4. avatar says: Steph

    Cholent- my grandmother tells me how her grandmother made it. And I make it for my kids…it’s amazing same recipe over so many generations

  5. My husband’s great grandmother made an amazing saurkaut soup. It was simple, but reflected the flavors of sweet and sour: 4 pounds of sauerkraut, 1 large can whole tomatoes, 1 large can tomato sauce, one to two pounds lean beef, one whole onion, 1/4 cup of sugar, salt, pepper. Combine all ingredients and gently boil for 3 hours. Enjoy the aroma. Adjust seasonings to taste.

  6. avatar says: Cherie

    My mother passed away young, and sadly took most of her recipes with her. I am constantly telling friends to write their recipes down for their kids! We found some of mom’s, but the paper was so worn out we couldn’t read it… it was just clear enough to jog her memory when she needed it. One of those recipes was actually my aunt’s “Giblets” – we had them as an appetizer every Passover & Rosh Hashanna. They were the best. They were called “Giblets”, but us kids only ate the meatballs… not the gizards. As an adult I bugged and bugged my aunt many years for the recipe, but she kept telling me the classic “a little of this, a little of that”… she had never written it down. My father’s work took us to Kansas, while most of my extended family was in Boston. We didn’t get to go “home” very often. One visit I finally asked her if we could make her Giblets and I would write it down as she made it. Now I make awesome Giblets just like my Aunt. Not only a memory of fabulous food growing up… but a wonderful memory of us doing it together to write the recipe. I think that experience means more to me than the recipe itself!

  7. My mother was a wonderful cook who rarely, if ever used a recipe, something she learned from like her mother. When she passed away my sister and I tried to re-create some of our favorites and it took a lot of experimenting. Howevever, I was fortunate that I learned how to make her potato latkes and her knaidlach while she was still with us. We’re from England and we like ours on the firm side, no airy matzah balls for us!

  8. My grandmother made her cholent every week and it was always something to look forward to. I still make it the way she did and that was also the way her mother and grandmother made it. Here in England, where the weather is so unpredictable, it makes a lovely warming meal

  9. really like your web site

  10. My bubbies honey cake . She passed away before I had a chance to meet her. My father always says she cooked very simple and plain. I prize myself for being able to duplicate the recipe. Every rosh hashana I wait around while my father takes his first bite of cake and hope I will get a positive note “tasts just like bubbys”.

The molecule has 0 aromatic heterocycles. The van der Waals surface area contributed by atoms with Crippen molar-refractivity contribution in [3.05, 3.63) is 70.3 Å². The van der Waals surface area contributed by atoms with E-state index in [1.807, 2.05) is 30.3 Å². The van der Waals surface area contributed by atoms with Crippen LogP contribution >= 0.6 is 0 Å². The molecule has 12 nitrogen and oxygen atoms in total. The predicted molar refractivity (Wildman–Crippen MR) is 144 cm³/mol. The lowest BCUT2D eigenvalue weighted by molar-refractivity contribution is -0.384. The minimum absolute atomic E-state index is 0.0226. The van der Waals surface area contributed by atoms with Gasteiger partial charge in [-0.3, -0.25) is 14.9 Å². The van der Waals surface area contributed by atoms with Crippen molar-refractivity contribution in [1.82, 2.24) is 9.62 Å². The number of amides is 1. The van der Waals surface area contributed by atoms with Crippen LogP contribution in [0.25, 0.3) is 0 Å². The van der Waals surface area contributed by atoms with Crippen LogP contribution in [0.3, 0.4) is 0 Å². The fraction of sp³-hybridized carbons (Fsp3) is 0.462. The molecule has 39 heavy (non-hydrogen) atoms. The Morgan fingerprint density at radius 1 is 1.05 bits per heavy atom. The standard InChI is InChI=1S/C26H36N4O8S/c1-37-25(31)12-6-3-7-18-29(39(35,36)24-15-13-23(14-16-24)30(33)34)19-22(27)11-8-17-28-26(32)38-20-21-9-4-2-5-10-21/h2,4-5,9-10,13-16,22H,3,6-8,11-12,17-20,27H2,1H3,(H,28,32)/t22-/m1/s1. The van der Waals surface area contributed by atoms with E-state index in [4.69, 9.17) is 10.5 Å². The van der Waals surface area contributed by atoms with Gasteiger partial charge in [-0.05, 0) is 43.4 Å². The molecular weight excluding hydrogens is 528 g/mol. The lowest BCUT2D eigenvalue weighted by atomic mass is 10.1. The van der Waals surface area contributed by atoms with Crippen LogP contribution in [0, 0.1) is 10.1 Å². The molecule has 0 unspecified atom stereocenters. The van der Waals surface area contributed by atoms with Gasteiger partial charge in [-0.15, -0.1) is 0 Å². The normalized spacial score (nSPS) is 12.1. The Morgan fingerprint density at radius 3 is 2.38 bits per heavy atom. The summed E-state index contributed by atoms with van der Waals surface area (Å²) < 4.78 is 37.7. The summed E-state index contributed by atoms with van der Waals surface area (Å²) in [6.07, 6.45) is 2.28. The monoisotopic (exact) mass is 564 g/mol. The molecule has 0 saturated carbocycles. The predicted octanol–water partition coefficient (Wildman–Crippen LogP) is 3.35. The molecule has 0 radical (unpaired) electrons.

11. My mother is a TERRIBLE cook who can barely follow a recipe. She thinks she is a good cook, and adds this or that to any or every recipe to make it “better.” My father has happily eaten her cooking for more than 55 years of marriage, so perhaps the rest of us are too critical. There is no doubt that my mother is a better cook than her mother and grandmother who would boil vegetables until they were tasteless, gelatinous messes.

    My mother’s matzoh balls are just awful. They are lead sinkers that taste like sawdust and sometimes are gooey or even crunchy. They certainly aren’t ever consistently one texture or another. She uses a recipe from a Sisterhood cookbook that was from the 1950’s. When I first started making matzoh ball soup, I thought I would start with “her” recipe and then go from there to make them a bit more to my family’s taste. I followed the recipe, and they came out perfectly. Following the recipe, I have been able to make perfect matzoh balls for 27 years of marriage. A few years ago, my parents were at my seder table, and my mother praised my matzoh balls. She wanted my recipe. I told her it was her recipe. As the entire family erupted in laughter, my mother explained that she never actually followed the directions and wasn’t about to start now! So, my mother’s matzoh ball recipe is my favorite recipe, even if I never want to duplicate her outcome.

  12. I was fortunate to have my mother’s recipes and passed them on to my children. I have made the recipes often especially for holiday dinners. One Rosh Hashanah I begged off and my non-jewish daugter in law was the most upset. Sooo, of course I had everyone for dinner. My mother was a great cook and worked alongside my father in his butcher shop since the day they got married.

  13. avatar says: naomi

    starting my own traditions for my girls :)

  14. avatar says: Kathy L

    My mother-in-law would make houska often. The recipe was her mother’s (husband’s grandmother). It is not as sweet as the recipes I have seen online. She has handed down many recipes-Bohemian descent. Many of them I have had to do with her to write down as they are made without measuring(goulash, chicken paprika, potato dumplings–I could go on and on). It is wonderful to be able to make something and my family remembers when grandma had made it. Now I am able to give these to my children and hopefully will be passed on for generations to come.